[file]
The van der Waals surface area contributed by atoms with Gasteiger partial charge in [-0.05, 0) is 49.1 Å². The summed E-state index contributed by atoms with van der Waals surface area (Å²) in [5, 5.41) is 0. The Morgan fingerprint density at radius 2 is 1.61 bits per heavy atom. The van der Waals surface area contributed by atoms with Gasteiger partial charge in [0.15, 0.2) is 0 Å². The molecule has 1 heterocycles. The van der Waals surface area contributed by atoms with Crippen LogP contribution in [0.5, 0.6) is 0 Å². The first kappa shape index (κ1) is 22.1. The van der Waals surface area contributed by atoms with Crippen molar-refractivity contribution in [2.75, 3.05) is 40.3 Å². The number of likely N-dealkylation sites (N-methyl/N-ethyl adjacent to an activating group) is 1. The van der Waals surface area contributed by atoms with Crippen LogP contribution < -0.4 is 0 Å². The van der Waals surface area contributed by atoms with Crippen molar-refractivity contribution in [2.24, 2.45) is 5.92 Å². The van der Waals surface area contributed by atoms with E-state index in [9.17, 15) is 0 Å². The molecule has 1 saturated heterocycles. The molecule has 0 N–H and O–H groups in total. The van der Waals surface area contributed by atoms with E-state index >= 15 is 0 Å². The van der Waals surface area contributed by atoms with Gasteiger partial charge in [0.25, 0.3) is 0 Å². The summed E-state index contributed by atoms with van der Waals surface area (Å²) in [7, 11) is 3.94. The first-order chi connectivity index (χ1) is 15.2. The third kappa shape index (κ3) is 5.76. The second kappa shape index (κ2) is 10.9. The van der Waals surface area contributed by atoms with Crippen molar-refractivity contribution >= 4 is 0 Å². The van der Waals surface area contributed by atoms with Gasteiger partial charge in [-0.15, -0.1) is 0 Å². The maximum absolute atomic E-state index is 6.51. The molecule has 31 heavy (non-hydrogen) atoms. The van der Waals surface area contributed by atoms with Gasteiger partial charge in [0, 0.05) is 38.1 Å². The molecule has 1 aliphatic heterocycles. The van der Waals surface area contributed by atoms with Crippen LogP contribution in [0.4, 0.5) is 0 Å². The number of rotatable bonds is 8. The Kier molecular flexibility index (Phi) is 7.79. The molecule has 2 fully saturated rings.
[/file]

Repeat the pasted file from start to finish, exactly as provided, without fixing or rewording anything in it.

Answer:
The van der Waals surface area contributed by atoms with Gasteiger partial charge in [-0.05, 0) is 49.1 Å². The summed E-state index contributed by atoms with van der Waals surface area (Å²) in [5, 5.41) is 0. The Morgan fingerprint density at radius 2 is 1.61 bits per heavy atom. The van der Waals surface area contributed by atoms with Gasteiger partial charge in [0.15, 0.2) is 0 Å². The molecule has 1 heterocycles. The van der Waals surface area contributed by atoms with Crippen LogP contribution in [0.5, 0.6) is 0 Å². The first kappa shape index (κ1) is 22.1. The van der Waals surface area contributed by atoms with Crippen molar-refractivity contribution in [2.75, 3.05) is 40.3 Å². The number of likely N-dealkylation sites (N-methyl/N-ethyl adjacent to an activating group) is 1. The van der Waals surface area contributed by atoms with Crippen LogP contribution < -0.4 is 0 Å². The van der Waals surface area contributed by atoms with Crippen molar-refractivity contribution in [2.24, 2.45) is 5.92 Å². The van der Waals surface area contributed by atoms with E-state index in [9.17, 15) is 0 Å². The molecule has 1 saturated heterocycles. The molecule has 0 N–H and O–H groups in total. The van der Waals surface area contributed by atoms with E-state index >= 15 is 0 Å². The van der Waals surface area contributed by atoms with Gasteiger partial charge in [0.25, 0.3) is 0 Å². The summed E-state index contributed by atoms with van der Waals surface area (Å²) in [7, 11) is 3.94. The first-order chi connectivity index (χ1) is 15.2. The third kappa shape index (κ3) is 5.76. The second kappa shape index (κ2) is 10.9. The van der Waals surface area contributed by atoms with Crippen molar-refractivity contribution >= 4 is 0 Å². The van der Waals surface area contributed by atoms with Gasteiger partial charge in [-0.15, -0.1) is 0 Å². The maximum absolute atomic E-state index is 6.51. The molecule has 31 heavy (non-hydrogen) atoms. The van der Waals surface area contributed by atoms with Gasteiger partial charge in [0, 0.05) is 38.1 Å². The molecule has 1 aliphatic heterocycles. The van der Waals surface area contributed by atoms with Crippen LogP contribution in [0.4, 0.5) is 0 Å². The number of rotatable bonds is 8. The Kier molecular flexibility index (Phi) is 7.79. The molecule has 2 fully saturated rings.